Electrocortical reactivity to emotional faces in young children and associations with maternal and paternal depression

Autumn Kujawa, Greg Hajcak, Dana Torpey, Jiyon Kim, Daniel N. Klein

Research output: Contribution to journalArticle

70 Scopus citations

Abstract

Background: The late positive potential (LPP) is an event-related potential component that indexes selective attention toward motivationally salient information and is sensitive to emotional stimuli. Few studies have examined the LPP in children. Depression has been associated with reduced reactivity to negative and positive emotional stimuli, including reduced LPPs in response to emotional faces. The current study sought to identify the time course and scalp distribution of the LPP in response to emotional faces in young children and to determine whether reduced reactivity is observed among children at risk for depression. Methods: Electrocortical reactivity to emotional faces was examined in a large sample of young children and as a function of maternal and paternal depression. Results: In the overall sample, emotional faces were associated with increased positivities compared to neutral faces at occipital sites 200-600 ms after stimulus onset and at parietal sites 600-1,000 ms after stimulus onset. Children of mothers with a history of depressive disorders exhibited reduced differentiation in the early occipital LPP for emotional compared to neutral faces. Conclusions: Results suggest that children as young as 6 years exhibit LPPs to emotional faces, and patterns of electrocortical reactivity to emotional stimuli may be associated with vulnerability to depressive disorders.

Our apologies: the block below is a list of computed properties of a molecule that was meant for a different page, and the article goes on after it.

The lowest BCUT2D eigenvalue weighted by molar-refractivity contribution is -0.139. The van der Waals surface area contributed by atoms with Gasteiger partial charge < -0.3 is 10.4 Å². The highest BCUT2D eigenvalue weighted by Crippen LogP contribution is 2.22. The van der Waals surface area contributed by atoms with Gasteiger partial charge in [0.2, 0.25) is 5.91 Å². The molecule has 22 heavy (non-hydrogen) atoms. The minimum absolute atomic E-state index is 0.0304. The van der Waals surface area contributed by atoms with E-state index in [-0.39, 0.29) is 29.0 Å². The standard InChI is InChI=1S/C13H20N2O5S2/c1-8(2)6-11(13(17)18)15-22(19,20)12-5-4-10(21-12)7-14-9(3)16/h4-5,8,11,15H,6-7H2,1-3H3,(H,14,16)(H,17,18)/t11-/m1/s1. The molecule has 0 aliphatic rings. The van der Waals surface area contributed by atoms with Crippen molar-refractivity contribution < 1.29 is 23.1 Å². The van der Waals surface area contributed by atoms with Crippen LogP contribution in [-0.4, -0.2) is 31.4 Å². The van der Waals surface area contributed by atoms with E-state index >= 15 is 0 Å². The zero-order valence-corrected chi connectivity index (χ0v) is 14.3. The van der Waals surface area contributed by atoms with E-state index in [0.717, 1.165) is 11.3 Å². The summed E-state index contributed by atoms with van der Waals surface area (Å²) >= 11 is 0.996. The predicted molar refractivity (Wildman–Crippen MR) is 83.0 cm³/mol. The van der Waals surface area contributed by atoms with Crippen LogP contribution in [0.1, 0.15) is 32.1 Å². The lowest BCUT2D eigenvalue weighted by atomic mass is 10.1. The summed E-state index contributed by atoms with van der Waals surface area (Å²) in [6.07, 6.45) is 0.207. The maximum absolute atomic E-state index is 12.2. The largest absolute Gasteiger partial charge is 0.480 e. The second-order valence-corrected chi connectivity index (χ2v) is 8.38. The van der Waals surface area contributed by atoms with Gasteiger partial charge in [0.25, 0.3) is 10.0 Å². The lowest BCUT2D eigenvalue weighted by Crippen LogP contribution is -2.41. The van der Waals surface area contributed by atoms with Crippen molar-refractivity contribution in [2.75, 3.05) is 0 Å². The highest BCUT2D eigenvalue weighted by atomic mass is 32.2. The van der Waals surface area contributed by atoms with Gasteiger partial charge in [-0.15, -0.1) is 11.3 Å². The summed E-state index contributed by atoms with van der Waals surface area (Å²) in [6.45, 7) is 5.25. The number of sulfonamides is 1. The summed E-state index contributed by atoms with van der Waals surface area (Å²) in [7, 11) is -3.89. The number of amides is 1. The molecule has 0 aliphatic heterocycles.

Original languageEnglish (US)
Pages (from-to)207-215
Number of pages9
JournalJournal of Child Psychology and Psychiatry and Allied Disciplines
Volume53
Issue number2
DOIs
StatePublished - Feb 1 2012

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All Science Journal Classification (ASJC) codes

  • Pediatrics, Perinatology, and Child Health
  • Developmental and Educational Psychology
  • Psychiatry and Mental health

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